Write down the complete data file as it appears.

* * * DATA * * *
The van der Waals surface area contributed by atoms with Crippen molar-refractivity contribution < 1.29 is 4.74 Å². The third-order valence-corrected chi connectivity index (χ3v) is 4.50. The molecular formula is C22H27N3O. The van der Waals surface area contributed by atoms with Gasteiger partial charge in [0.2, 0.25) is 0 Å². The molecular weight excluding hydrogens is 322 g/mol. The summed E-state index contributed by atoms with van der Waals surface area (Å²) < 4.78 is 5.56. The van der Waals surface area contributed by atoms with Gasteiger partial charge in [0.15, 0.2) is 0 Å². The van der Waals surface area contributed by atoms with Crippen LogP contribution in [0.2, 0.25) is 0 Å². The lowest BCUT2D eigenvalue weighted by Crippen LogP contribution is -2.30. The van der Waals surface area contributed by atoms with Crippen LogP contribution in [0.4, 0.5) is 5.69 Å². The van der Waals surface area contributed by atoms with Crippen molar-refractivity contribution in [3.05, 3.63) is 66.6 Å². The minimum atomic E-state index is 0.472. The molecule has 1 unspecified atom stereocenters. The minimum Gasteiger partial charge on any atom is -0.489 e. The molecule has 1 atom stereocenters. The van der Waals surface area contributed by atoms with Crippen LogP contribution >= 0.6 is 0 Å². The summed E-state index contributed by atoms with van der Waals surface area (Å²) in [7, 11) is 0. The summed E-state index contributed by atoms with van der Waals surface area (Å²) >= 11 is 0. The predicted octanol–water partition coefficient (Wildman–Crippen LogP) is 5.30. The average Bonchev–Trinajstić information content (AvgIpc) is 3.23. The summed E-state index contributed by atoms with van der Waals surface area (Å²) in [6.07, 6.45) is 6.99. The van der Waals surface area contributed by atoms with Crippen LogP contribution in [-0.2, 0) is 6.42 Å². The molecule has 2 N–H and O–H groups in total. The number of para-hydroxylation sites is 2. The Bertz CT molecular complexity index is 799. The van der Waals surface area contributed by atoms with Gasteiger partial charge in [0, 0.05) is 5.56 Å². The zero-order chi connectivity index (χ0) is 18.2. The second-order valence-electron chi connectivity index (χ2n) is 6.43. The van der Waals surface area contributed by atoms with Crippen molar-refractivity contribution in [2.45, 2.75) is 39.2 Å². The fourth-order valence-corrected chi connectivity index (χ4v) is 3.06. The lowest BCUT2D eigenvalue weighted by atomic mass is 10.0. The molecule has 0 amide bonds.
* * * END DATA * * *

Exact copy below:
The van der Waals surface area contributed by atoms with Crippen molar-refractivity contribution < 1.29 is 4.74 Å². The third-order valence-corrected chi connectivity index (χ3v) is 4.50. The molecular formula is C22H27N3O. The van der Waals surface area contributed by atoms with Gasteiger partial charge in [0.2, 0.25) is 0 Å². The molecular weight excluding hydrogens is 322 g/mol. The summed E-state index contributed by atoms with van der Waals surface area (Å²) < 4.78 is 5.56. The van der Waals surface area contributed by atoms with Gasteiger partial charge in [0.15, 0.2) is 0 Å². The van der Waals surface area contributed by atoms with Crippen LogP contribution in [0.2, 0.25) is 0 Å². The lowest BCUT2D eigenvalue weighted by Crippen LogP contribution is -2.30. The van der Waals surface area contributed by atoms with Crippen LogP contribution in [0.4, 0.5) is 5.69 Å². The van der Waals surface area contributed by atoms with Crippen molar-refractivity contribution in [3.05, 3.63) is 66.6 Å². The minimum atomic E-state index is 0.472. The molecule has 1 unspecified atom stereocenters. The minimum Gasteiger partial charge on any atom is -0.489 e. The molecule has 1 atom stereocenters. The van der Waals surface area contributed by atoms with Crippen LogP contribution >= 0.6 is 0 Å². The summed E-state index contributed by atoms with van der Waals surface area (Å²) in [7, 11) is 0. The summed E-state index contributed by atoms with van der Waals surface area (Å²) >= 11 is 0. The predicted octanol–water partition coefficient (Wildman–Crippen LogP) is 5.30. The average Bonchev–Trinajstić information content (AvgIpc) is 3.23. The summed E-state index contributed by atoms with van der Waals surface area (Å²) in [6.07, 6.45) is 6.99. The van der Waals surface area contributed by atoms with Crippen LogP contribution in [-0.2, 0) is 6.42 Å². The molecule has 2 N–H and O–H groups in total. The number of para-hydroxylation sites is 2. The Bertz CT molecular complexity index is 799. The van der Waals surface area contributed by atoms with Gasteiger partial charge in [0, 0.05) is 5.56 Å². The zero-order chi connectivity index (χ0) is 18.2. The second-order valence-electron chi connectivity index (χ2n) is 6.43. The van der Waals surface area contributed by atoms with Crippen molar-refractivity contribution in [2.45, 2.75) is 39.2 Å². The fourth-order valence-corrected chi connectivity index (χ4v) is 3.06. The lowest BCUT2D eigenvalue weighted by atomic mass is 10.0. The molecule has 0 amide bonds.